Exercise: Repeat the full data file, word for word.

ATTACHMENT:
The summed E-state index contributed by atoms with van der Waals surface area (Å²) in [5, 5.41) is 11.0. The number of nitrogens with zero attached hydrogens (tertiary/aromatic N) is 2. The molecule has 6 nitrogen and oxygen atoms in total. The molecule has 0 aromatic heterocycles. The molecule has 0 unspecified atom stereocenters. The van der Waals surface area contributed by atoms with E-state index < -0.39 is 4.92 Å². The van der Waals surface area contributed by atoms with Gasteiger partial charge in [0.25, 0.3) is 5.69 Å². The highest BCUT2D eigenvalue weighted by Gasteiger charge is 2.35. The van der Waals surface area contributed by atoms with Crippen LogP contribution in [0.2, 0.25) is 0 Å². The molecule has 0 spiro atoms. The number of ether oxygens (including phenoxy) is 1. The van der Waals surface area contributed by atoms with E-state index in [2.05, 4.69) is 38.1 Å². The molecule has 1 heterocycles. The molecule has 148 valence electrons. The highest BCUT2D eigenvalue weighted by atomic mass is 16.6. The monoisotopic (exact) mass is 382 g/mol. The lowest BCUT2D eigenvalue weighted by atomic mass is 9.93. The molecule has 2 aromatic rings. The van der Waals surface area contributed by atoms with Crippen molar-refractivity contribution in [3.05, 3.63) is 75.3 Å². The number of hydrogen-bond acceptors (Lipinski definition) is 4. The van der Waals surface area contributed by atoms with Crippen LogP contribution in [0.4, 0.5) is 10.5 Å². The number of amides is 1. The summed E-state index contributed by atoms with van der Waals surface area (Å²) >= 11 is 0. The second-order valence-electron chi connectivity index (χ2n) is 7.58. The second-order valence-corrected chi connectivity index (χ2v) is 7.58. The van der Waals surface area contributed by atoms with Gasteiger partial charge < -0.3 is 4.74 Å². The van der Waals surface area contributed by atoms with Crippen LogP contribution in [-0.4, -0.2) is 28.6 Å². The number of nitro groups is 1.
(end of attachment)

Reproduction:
The summed E-state index contributed by atoms with van der Waals surface area (Å²) in [5, 5.41) is 11.0. The number of nitrogens with zero attached hydrogens (tertiary/aromatic N) is 2. The molecule has 6 nitrogen and oxygen atoms in total. The molecule has 0 aromatic heterocycles. The molecule has 0 unspecified atom stereocenters. The van der Waals surface area contributed by atoms with E-state index < -0.39 is 4.92 Å². The van der Waals surface area contributed by atoms with Gasteiger partial charge in [0.25, 0.3) is 5.69 Å². The highest BCUT2D eigenvalue weighted by Gasteiger charge is 2.35. The van der Waals surface area contributed by atoms with Crippen LogP contribution in [0.2, 0.25) is 0 Å². The molecule has 0 spiro atoms. The number of ether oxygens (including phenoxy) is 1. The van der Waals surface area contributed by atoms with E-state index in [2.05, 4.69) is 38.1 Å². The molecule has 1 heterocycles. The molecule has 148 valence electrons. The highest BCUT2D eigenvalue weighted by atomic mass is 16.6. The monoisotopic (exact) mass is 382 g/mol. The lowest BCUT2D eigenvalue weighted by atomic mass is 9.93. The molecule has 2 aromatic rings. The van der Waals surface area contributed by atoms with Crippen molar-refractivity contribution in [3.05, 3.63) is 75.3 Å². The number of hydrogen-bond acceptors (Lipinski definition) is 4. The van der Waals surface area contributed by atoms with Crippen LogP contribution in [0.4, 0.5) is 10.5 Å². The number of amides is 1. The summed E-state index contributed by atoms with van der Waals surface area (Å²) >= 11 is 0. The second-order valence-electron chi connectivity index (χ2n) is 7.58. The second-order valence-corrected chi connectivity index (χ2v) is 7.58. The van der Waals surface area contributed by atoms with Gasteiger partial charge < -0.3 is 4.74 Å². The van der Waals surface area contributed by atoms with Crippen LogP contribution in [-0.4, -0.2) is 28.6 Å². The number of nitro groups is 1.